Promoting Physical Comfort


A. Creating a Restful Sleep Environment

Your bedroom and what you have in it matter. A study published in the journal Sleep Science found that a comfortable mattress and pillows contribute to better sleep quality and reduced pain perception [5]. It’s also important to have a dark, quiet, and cool room. A mattress these days doesn’t have to break the bank. The relatively new “bed in a box” mattresses have been shown to be as good as traditional mattresses at a fraction of the cost. Consider purchasing a supportive mattress, good pillows, a sleep mask, or earplugs to get that good night’s sleep.

B. Engaging in Light Physical Activity

Light physical activity before bed can help release tension and promote relaxation. A study conducted at Northwestern University demonstrated that incorporating regular physical activity, such as walking or light stretching, into your daily routine can improve sleep quality [6]. While light exercise may help be careful to avoid intense exercise as they can make it harder to fall asleep.

Managing Mental Stimulation


A. Journaling

Did you know that REM sleep is essential for memory consolidation and emotional regulation? It also processes and integrates the information from our day, helping to solidify memories and enhance cognitive functions. That sounds an awful lot like what journalling is supposed to do, doesn’t it? A study published in the Journal of Experimental Psychology found that journaling about one’s thoughts and emotions before bedtime led to faster sleep onset [7]. There are many types of journals these days so have a look for a type that suits you. Personally, I feel a gratitude journal is a great way to go and a good addition to a quality bedtime routine.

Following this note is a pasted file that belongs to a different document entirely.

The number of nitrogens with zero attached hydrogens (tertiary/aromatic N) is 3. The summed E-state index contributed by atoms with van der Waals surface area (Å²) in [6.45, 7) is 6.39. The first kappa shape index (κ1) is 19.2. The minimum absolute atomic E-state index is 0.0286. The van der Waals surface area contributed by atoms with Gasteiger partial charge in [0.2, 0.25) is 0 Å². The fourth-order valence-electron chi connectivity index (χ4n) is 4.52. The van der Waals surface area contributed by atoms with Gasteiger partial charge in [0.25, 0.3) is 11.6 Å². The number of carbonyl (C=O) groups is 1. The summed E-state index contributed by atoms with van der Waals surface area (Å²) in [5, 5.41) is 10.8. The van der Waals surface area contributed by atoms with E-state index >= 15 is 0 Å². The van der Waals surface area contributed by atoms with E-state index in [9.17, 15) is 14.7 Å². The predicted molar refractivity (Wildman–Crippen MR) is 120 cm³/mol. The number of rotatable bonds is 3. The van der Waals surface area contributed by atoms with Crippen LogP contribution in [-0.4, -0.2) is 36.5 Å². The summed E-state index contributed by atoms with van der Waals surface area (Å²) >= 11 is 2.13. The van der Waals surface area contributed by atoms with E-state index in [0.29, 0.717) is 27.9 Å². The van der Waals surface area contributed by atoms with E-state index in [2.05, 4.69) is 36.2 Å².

B. Practicing Mindfulness or Meditation

No surprise here. Mindfulness and meditation techniques are effective in promoting relaxation and reducing stress. Many studies have shown that mindfulness practices can improve sleep quality and reduce insomnia symptoms [8]. If you haven’t tried it give it a go and see what you think. There are some high quality apps these days that walk you through the process.

Avoiding Stimulating Substances

Caffeine, nicotine, and alcohol have been shown to interfere with sleep quality and the ability to fall asleep [9]. Caffeine can be sneaky as well as it’s in some soft drinks, chocolate, energy drinks, and some pain and weight loss medications. Alcohol will perhaps allow you to fall asleep quickly, but the quality of the sleep is poor. Without a doubt your sleep, and overall energy, will improve when you create a bedtime routine that avoids these substances.


Your sleep routine an hour or two before bed matters. It’s worth the effort to implement and stick consistently with as many of these suggestions as possible. Have a play, experiment a bit with them, and see what works best for you. A good bedtime routine and prioritizing quality sleep are key to having great energy and reducing fatigue.